Portfolio managers: Three tips for proactive Brexit preparation
January 16, 2019
“How do I prepare my portfolio for Brexit?” That's an increasingly common question I'm hearing from portfolio managers working for private equity funds, banks, insurance companies and credit funds. While there might not be a ‘silver bullet’, I wanted to share three ideas I’ve been discussing with my clients to help them prepare for the road ahead.
Before we get into the actions to take, it’s worth first having a look at what the data is telling us. In comparison to staying in the EU, the UK Government’s EU Exit analysis suggests that Brexit will result in a reduction to GDP under all scenarios over a 15-year period, ranging from -2.5% in the Modelled White Paper to -9.3% in a ‘no deal’ scenario. Should this lead to a period of recession, we would typically expect to see the rate of business closures increase. For instance, official figures show that the UK economy shrunk by more than 6% between the first quarter of 2008 and the second quarter of 2009, and took five years to get back to pre-recession levels. In the three years before that recession (2005-07), business closures averaged 220,000 a year, compared with 250,000 a year in the five three years during and after it (2008-10).
Whichever end of the GDP scale we fall on, many businesses may face challenges, and those companies with the least financial flexibility will face greatest risks. To protect your investments, pre-emptive planning is the key, starting with these three steps:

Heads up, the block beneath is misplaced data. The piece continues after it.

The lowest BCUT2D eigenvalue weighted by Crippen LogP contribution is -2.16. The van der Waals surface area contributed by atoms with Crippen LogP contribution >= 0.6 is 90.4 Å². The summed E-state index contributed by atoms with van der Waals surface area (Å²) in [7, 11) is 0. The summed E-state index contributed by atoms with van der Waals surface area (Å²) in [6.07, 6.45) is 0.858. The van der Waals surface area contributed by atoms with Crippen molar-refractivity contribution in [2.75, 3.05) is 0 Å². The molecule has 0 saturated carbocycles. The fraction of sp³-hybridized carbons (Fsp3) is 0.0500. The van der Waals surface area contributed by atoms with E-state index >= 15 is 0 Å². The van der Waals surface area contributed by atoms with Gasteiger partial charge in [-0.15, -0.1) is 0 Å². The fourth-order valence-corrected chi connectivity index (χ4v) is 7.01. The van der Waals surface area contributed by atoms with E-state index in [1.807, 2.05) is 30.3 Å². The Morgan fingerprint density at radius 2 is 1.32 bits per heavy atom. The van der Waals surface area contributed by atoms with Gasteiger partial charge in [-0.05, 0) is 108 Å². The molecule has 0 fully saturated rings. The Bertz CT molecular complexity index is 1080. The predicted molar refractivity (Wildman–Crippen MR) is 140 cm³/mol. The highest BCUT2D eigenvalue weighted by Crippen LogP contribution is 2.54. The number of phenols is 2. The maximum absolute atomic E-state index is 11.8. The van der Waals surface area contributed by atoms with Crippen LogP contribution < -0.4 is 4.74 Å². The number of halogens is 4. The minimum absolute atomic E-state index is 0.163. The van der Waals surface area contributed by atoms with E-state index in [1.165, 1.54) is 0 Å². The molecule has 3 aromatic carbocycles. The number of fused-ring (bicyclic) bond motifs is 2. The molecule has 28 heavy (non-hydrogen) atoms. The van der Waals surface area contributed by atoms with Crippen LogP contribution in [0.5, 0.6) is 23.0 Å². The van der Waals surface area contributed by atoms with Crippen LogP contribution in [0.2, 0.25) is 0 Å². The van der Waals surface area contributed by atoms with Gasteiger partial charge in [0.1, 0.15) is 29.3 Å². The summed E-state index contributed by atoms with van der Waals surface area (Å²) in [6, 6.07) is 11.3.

- Carry out a portfolio review
With political negotiations continuing, portfolio managers and business leaders might be unsure about what action to take. We’re advising our clients to start by reviewing their portfolios for signs of stress.
The key is to be specific, taking a diagnostic approach to identifying risks, so that they can be isolated and managed efficiently. We typically support our clients by getting the business leaders to work with relevant specialists to review company information against risk categories (e.g. customer and supply chain, people and immigration). It’s a simple framework that highlights if an entire portfolio faces a common risk, or if a specific business is exposed to multiple risks.
For example, some portfolios are exposed because they’re weighted towards one industry. If we take construction and manufacturing firms, they’re heavily reliant on goods coming through the EU supply chain. They may in future face issues sourcing materials, or keeping the flow open for things that can’t be stockpiled (e.g. concrete). If your portfolio is weighted to one industry, a diagnostic approach will highlight where you can take best practice from one area and apply it across all investments.
In other portfolios, the risk might actually centre on one or a small number of specific businesses, each exposed on multiple fronts. In these situations, it’s best to focus remedial work on the ‘at risk’ businesses, especially useful to help you make best use of any thinly stretched resources.